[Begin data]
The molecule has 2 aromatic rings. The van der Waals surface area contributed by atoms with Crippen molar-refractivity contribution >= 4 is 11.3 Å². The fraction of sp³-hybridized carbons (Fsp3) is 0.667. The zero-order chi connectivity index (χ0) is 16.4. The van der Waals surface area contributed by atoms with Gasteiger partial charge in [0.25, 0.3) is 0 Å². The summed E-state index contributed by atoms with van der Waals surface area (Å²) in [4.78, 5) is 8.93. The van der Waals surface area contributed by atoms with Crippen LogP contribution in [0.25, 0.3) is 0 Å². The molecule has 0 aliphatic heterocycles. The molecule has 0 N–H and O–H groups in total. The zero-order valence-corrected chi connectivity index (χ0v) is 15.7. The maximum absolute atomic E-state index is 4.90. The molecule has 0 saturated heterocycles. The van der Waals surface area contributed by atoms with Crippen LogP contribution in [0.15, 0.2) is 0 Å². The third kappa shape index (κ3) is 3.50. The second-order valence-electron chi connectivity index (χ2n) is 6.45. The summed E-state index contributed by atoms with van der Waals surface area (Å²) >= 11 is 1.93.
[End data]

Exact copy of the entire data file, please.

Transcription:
The molecule has 2 aromatic rings. The van der Waals surface area contributed by atoms with Crippen molar-refractivity contribution >= 4 is 11.3 Å². The fraction of sp³-hybridized carbons (Fsp3) is 0.667. The zero-order chi connectivity index (χ0) is 16.4. The van der Waals surface area contributed by atoms with Gasteiger partial charge in [0.25, 0.3) is 0 Å². The summed E-state index contributed by atoms with van der Waals surface area (Å²) in [4.78, 5) is 8.93. The van der Waals surface area contributed by atoms with Crippen LogP contribution in [0.25, 0.3) is 0 Å². The molecule has 0 aliphatic heterocycles. The molecule has 0 N–H and O–H groups in total. The zero-order valence-corrected chi connectivity index (χ0v) is 15.7. The maximum absolute atomic E-state index is 4.90. The molecule has 0 saturated heterocycles. The van der Waals surface area contributed by atoms with Crippen LogP contribution in [0.15, 0.2) is 0 Å². The third kappa shape index (κ3) is 3.50. The second-order valence-electron chi connectivity index (χ2n) is 6.45. The summed E-state index contributed by atoms with van der Waals surface area (Å²) >= 11 is 1.93.